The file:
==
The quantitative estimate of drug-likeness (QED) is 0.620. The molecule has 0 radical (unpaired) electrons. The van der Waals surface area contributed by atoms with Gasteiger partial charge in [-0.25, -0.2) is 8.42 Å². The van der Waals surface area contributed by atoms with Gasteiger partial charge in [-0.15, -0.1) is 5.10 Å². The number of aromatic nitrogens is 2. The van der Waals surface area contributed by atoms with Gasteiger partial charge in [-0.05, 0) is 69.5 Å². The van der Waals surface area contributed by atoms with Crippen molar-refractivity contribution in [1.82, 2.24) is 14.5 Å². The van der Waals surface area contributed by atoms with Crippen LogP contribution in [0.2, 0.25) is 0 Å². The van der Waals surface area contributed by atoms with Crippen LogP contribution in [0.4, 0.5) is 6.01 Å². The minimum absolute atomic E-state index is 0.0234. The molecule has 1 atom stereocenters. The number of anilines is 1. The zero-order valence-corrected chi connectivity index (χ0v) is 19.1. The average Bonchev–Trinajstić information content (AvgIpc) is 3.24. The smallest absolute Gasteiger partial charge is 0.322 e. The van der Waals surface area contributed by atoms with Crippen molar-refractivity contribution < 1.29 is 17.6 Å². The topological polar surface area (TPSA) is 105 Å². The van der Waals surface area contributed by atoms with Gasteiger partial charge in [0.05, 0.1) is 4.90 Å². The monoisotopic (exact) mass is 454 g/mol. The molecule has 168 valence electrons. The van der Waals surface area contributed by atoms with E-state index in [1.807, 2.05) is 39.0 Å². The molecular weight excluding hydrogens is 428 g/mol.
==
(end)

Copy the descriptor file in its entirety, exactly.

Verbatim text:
The quantitative estimate of drug-likeness (QED) is 0.620. The molecule has 0 radical (unpaired) electrons. The van der Waals surface area contributed by atoms with Gasteiger partial charge in [-0.25, -0.2) is 8.42 Å². The van der Waals surface area contributed by atoms with Gasteiger partial charge in [-0.15, -0.1) is 5.10 Å². The number of aromatic nitrogens is 2. The van der Waals surface area contributed by atoms with Gasteiger partial charge in [-0.05, 0) is 69.5 Å². The van der Waals surface area contributed by atoms with Crippen molar-refractivity contribution in [1.82, 2.24) is 14.5 Å². The van der Waals surface area contributed by atoms with Crippen LogP contribution in [0.2, 0.25) is 0 Å². The van der Waals surface area contributed by atoms with Crippen LogP contribution in [0.4, 0.5) is 6.01 Å². The minimum absolute atomic E-state index is 0.0234. The molecule has 1 atom stereocenters. The number of anilines is 1. The zero-order valence-corrected chi connectivity index (χ0v) is 19.1. The average Bonchev–Trinajstić information content (AvgIpc) is 3.24. The smallest absolute Gasteiger partial charge is 0.322 e. The van der Waals surface area contributed by atoms with Crippen molar-refractivity contribution < 1.29 is 17.6 Å². The topological polar surface area (TPSA) is 105 Å². The van der Waals surface area contributed by atoms with Gasteiger partial charge in [0.05, 0.1) is 4.90 Å². The monoisotopic (exact) mass is 454 g/mol. The molecule has 168 valence electrons. The van der Waals surface area contributed by atoms with E-state index in [1.807, 2.05) is 39.0 Å². The molecular weight excluding hydrogens is 428 g/mol.